Monday, March 27, 2023

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Mobilizing Georgia voters in a non-election year is crucial for voting rights groups, Philadelphians over 50 will play a major role in the mayoral primary, and the EPA is finalizing a new air quality rule.

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Michigan becomes the first state in decades to repeal a "right to work" law, death penalty opponents say President Biden is not keeping campaign promises to halt federal executions, and more states move to weaken child labor protection laws.

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Finding childcare is a struggle everywhere, prompting North Carolina's Transylvania County to try a new approach. Maine is slowly building-out broadband access, but disagreements remain over whether local versus national companies should get the contracts, and specialty apps like "Farmers Dating" help those in small communities connect online.

ND's Anti-Corporate Farming Law Faces New Fight Over Ownership Rules

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Wednesday, December 21, 2022   

Gov. Doug Burgum wants amendments to North Dakota's anti-corporate farming law, arguing certain rules make it harder to boost livestock production, but advocates for smaller producers worry about potential ripple effects.

The state law in question, in place for 90 years, does not allow corporations to purchase agricultural property. The idea has been to protect family farms. The governor proposed lifting ownership restrictions dealing with livestock.

Sarah Vogel, the state's former agriculture commissioner, feels changes would result in corporations wiping out the socioeconomic fabric of smaller communities.

"When a corporation buys the farmland, they might be bringing their supplies by semi-truck, owned by another subsidiary of the same corporation," Vogel explained. "And towns where corporate farms dominate, you see those small businesses die and wither."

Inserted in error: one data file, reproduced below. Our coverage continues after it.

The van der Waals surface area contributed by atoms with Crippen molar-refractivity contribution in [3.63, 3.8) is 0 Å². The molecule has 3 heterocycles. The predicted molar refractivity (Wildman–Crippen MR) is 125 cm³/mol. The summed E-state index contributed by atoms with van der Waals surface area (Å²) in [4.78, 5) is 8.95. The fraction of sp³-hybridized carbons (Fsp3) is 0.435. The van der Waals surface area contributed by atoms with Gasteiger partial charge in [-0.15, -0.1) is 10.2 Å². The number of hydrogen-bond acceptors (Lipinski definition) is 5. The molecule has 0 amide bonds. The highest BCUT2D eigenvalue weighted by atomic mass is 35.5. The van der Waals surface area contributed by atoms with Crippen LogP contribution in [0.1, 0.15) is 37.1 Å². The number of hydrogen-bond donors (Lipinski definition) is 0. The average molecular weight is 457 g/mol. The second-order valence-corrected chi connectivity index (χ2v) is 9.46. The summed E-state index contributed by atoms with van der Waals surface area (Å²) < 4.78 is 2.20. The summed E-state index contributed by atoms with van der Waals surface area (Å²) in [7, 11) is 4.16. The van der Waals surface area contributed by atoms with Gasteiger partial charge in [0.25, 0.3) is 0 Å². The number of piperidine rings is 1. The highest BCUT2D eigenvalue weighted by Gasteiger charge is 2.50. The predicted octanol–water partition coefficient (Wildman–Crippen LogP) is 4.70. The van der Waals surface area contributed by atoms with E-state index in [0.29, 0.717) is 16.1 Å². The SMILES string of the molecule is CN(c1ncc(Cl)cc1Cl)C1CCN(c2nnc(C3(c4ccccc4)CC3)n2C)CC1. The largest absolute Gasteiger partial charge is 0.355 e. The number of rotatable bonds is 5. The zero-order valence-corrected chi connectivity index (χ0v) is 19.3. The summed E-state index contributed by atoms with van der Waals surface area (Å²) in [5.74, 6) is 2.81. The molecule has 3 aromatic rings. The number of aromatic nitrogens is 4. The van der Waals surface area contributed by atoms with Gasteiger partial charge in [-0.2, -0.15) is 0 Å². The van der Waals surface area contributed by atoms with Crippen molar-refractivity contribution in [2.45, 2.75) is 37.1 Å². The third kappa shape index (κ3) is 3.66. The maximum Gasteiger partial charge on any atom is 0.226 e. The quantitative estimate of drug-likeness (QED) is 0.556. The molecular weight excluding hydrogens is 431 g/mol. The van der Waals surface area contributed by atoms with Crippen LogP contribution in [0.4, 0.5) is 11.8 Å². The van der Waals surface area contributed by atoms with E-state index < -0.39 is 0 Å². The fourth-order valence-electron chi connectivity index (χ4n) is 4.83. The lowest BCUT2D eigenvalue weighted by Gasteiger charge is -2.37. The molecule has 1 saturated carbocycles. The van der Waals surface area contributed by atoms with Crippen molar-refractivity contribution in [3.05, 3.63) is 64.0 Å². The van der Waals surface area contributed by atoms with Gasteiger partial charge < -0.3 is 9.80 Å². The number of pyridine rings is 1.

Vogel contended farmers can obtain more land for livestock production by coming together to form cooperatives. A statement from the governor's office said aside from seeking amendments for ranches, the rest of the law would remain intact. In 2016, voters rejected moves by the Legislature to relax some elements of the law.

Environmental groups worry any changes would lead to pollution issues seen in other states after regulations are loosened.

Scott Skokos, executive director of the Dakota Resource Council, said a primary concern is the waste from large confined animal feeding operations wreaking havoc on local waterways.

"Places like Des Moines and other places in Iowa have had to spend millions of dollars to treat their water because it has been polluted by both runoff," Skokos pointed out. "And then also the animal feces from the CAFOs."

The law does have corporate ownership exemptions for families, but the governor said it should be expanded to allow unrelated individuals to pursue large investments in livestock operations. His office said North Dakota is falling behind neighboring states for this type of farm production.

Disclosure: The Dakota Resource Council contributes to our fund for reporting on Climate Change/Air Quality, Energy Policy, Environment, and Rural/Farming Issues. If you would like to help support news in the public interest, click here.

References:  
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